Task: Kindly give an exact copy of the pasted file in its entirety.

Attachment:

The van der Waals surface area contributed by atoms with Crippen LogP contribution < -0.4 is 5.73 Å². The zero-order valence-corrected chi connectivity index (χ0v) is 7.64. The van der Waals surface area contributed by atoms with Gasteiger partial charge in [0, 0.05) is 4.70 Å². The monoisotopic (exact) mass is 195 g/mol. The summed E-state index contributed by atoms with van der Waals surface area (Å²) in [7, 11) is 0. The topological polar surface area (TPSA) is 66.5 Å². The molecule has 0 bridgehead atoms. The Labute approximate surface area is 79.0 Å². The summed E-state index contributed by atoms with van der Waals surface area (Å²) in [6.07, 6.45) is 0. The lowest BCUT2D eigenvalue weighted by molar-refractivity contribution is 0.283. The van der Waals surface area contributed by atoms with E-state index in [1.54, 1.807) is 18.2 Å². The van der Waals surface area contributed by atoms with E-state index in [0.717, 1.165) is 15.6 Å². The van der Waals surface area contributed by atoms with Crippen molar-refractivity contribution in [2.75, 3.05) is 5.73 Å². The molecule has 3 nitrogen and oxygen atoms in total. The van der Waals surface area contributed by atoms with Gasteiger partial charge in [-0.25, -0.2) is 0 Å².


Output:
The van der Waals surface area contributed by atoms with Crippen LogP contribution < -0.4 is 5.73 Å². The zero-order valence-corrected chi connectivity index (χ0v) is 7.64. The van der Waals surface area contributed by atoms with Gasteiger partial charge in [0, 0.05) is 4.70 Å². The monoisotopic (exact) mass is 195 g/mol. The summed E-state index contributed by atoms with van der Waals surface area (Å²) in [7, 11) is 0. The topological polar surface area (TPSA) is 66.5 Å². The molecule has 0 bridgehead atoms. The Labute approximate surface area is 79.0 Å². The summed E-state index contributed by atoms with van der Waals surface area (Å²) in [6.07, 6.45) is 0. The lowest BCUT2D eigenvalue weighted by molar-refractivity contribution is 0.283. The van der Waals surface area contributed by atoms with E-state index in [1.54, 1.807) is 18.2 Å². The van der Waals surface area contributed by atoms with E-state index in [0.717, 1.165) is 15.6 Å². The van der Waals surface area contributed by atoms with Crippen molar-refractivity contribution in [2.75, 3.05) is 5.73 Å². The molecule has 3 nitrogen and oxygen atoms in total. The van der Waals surface area contributed by atoms with Gasteiger partial charge in [-0.25, -0.2) is 0 Å².